800-block Robson Street Permanently Closed to Traffic

800 Robson concept drawing


On April 20, 2016, City Council approved the permanent closure of the 800-block of Robson Street (between Howe St. and Hornby St.) to all vehicular traffic, turning the roadway into a public plaza. On December 14, 2016 December, city staff presented a proposed design concept to Council.

800 Robson concept drawing


The decision to close the street to vehicular traffic demonstrates a change in thinking by municipal politicians about the public realm. Creating a vibrant public space creates a destination for tourists and residents and possibly more customers for local businesses and more patrons for the Vancouver Art Gallery. The decision also allows for the revival of the original architectural and social goals for a three-block site: to create the largest public space in the heart of downtown Vancouver.



Architect Arthur Erickson and his team designed the street in the 1980s as part of a three-block public space in the middle of the City. The site became Vancouver’s largest downtown public space, offering an unique introspective view of the city. Construction was completed in 1983. However City Council rejected Erickson’s vision of a street free of vehicular traffic, first opening the street to bus traffic and then a few years later allowing all motorized traffic. Wider-than-usual sidewalks were to compensate for the lack of a public plaza. The site includes the Provincial Law Court (Supreme Court and Court of Appeal), the Asia Pacific Centre, UBC, Robson Square with waterfalls and a below-street ice rink, and the Vancouver Art Gallery.

The public consultation process of the Greenest City forums and the Transportation 2040 Plan identified public plazas as one of the top options for encouraging walking. On December 14, 2016, city staff presented a proposed design concept to City Council. The proposed concept is meant to be flexible and adaptable to accommodate the wide range of uses on the site while maintaining passage through the space. The design concept was informed by public feedback.

The project will cost approximately $6.5 million and covers: detailed plaza design and construction; development and implementation of the plaza stewardship strategy; and, improvements to the 700- and 900-blocks of Robson Street as well as Hornby Street. The closure of this block will also require the rerouting of transit from the West End to the downtown’s central Vancouver Public Library and to BC Place.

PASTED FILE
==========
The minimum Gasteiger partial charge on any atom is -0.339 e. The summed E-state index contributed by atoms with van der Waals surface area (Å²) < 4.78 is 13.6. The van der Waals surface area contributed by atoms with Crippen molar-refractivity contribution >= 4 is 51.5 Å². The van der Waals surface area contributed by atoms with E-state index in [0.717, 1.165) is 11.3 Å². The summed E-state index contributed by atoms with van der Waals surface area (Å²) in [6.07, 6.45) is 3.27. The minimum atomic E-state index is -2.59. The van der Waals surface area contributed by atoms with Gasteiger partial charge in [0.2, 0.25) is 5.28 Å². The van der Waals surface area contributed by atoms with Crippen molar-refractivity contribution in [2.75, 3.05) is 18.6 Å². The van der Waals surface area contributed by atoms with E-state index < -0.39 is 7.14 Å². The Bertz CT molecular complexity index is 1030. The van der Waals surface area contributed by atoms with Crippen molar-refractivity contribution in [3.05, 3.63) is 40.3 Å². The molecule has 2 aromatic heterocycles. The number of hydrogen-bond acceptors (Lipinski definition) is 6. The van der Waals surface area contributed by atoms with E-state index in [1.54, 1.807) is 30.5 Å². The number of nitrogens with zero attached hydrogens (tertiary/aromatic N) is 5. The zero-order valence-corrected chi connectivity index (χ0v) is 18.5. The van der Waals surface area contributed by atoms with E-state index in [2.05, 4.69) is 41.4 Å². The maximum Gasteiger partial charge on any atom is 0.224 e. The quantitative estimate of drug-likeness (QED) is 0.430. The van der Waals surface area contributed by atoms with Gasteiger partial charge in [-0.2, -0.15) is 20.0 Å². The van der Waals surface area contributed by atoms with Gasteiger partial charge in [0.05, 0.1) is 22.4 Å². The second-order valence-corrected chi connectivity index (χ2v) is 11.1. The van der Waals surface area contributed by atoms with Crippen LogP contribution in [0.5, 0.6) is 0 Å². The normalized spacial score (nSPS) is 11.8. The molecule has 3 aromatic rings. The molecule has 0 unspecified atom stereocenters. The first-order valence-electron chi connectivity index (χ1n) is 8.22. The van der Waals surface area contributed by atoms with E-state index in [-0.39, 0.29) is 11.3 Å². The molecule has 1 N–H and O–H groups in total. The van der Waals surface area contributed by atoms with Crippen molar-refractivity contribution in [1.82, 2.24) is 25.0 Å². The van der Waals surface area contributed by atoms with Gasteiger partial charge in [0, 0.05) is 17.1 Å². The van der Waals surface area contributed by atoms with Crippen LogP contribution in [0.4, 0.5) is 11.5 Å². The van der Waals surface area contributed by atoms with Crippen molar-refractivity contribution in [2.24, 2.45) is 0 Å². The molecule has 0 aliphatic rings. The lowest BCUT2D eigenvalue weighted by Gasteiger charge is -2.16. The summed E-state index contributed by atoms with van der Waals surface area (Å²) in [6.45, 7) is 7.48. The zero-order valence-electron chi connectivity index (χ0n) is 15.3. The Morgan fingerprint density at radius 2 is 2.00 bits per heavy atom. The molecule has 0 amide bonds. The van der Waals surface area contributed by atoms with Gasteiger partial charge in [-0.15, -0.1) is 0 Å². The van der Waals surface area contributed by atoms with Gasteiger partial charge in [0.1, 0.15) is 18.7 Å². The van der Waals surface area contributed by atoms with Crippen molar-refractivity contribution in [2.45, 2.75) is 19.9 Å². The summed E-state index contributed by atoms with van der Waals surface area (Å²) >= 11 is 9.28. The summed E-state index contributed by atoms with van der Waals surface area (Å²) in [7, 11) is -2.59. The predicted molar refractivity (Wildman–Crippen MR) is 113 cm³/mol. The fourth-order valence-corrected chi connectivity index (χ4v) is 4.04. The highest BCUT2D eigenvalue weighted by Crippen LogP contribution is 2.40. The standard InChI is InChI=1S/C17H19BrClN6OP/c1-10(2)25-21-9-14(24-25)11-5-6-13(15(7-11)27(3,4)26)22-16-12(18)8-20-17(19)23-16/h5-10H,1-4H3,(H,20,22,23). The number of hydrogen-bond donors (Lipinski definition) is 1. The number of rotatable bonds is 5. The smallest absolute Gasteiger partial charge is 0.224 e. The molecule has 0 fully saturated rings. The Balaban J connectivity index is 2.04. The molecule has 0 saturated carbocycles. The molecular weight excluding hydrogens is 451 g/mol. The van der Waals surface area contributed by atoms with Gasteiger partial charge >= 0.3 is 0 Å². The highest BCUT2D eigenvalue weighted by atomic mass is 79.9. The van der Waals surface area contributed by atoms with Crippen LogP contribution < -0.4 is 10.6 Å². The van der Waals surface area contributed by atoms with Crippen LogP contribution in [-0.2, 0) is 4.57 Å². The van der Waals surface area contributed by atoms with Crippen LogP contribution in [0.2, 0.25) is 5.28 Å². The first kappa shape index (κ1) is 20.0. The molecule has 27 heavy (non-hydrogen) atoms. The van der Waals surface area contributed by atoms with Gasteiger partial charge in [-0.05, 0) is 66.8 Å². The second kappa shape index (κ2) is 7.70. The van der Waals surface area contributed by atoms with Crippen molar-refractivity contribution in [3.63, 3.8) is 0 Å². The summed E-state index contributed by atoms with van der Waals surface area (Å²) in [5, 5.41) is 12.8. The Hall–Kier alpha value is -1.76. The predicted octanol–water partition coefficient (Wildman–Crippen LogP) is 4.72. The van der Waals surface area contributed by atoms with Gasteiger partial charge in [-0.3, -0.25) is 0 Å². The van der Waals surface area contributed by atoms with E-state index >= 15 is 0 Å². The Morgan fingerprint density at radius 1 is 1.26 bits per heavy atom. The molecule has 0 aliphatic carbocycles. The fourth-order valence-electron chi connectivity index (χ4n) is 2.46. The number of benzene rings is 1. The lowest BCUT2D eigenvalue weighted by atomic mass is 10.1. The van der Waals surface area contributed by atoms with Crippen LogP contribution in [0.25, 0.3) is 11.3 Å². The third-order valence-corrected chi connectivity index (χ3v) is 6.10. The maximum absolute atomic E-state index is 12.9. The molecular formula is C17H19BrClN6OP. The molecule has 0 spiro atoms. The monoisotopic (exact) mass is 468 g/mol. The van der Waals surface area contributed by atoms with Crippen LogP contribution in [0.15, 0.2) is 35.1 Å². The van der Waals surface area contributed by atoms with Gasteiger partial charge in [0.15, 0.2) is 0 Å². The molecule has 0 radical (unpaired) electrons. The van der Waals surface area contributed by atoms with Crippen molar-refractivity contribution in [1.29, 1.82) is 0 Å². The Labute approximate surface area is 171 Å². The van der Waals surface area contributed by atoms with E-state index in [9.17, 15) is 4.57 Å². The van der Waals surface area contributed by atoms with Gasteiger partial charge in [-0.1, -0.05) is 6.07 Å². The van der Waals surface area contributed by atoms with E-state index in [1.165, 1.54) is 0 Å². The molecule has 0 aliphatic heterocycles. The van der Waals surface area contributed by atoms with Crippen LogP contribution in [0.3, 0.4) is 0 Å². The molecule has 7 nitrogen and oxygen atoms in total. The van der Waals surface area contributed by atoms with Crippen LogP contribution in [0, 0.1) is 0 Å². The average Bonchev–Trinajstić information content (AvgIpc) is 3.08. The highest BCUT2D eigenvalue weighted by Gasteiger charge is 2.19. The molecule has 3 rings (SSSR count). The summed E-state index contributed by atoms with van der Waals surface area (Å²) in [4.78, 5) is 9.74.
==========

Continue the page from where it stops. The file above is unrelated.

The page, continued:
Construction on the plaza is expected to start in 2017.

Previous Actions

  • 2009: VIVA Vancouver was founded in partnership with business improvement associations, the local transit authority and community groups to create vibrant public spaces by facilitating short-term street closures to create public spaces for walking, lounging and eating. The program was meant to foster a sense of community by creating welcoming public spaces such as parklets, encouraging walking and cycling, and promoting local businesses.
  • The street was first closed in 2010 in order to create a gathering space for pedestrians during the Olympics. The City subsequently shut down traffic on the summer, and installed public art and seating to encourage lingering on the site.
  • December 2, 2010: Council directs staff to continue working on a Downtown Public Space Plan, including the examination of a public square on 800 Robson Street.
  • October 2012 – Council adopts the Transportation 2040 Plan containing a section on walking and public spaces, which specifically speaks to the creation of public plazas and gathering spaces throughout the city, with a focus on 800 Robson Street as a potential public plaza.
  • November 28, 2012: Council directs staff to report no later than July 2013 on impacts, challenges and opportunities for potentially creating a permanent public square on the 800 Robson Street.
  • April 2014: Council approved the Mayor’s Engaged City Task Force’s Final Report, which includes a goal to build community capacity through public, community and cultural space activation, helping increase Vancouverites’ sense of belonging and inclusion.
  • October 2014: Council adopts the Healthy City Strategy which supports greater social connections, increased sense of belonging, opportunities for creativity and active living by creating and enhancing wonderful temporary and permanent public places and spaces.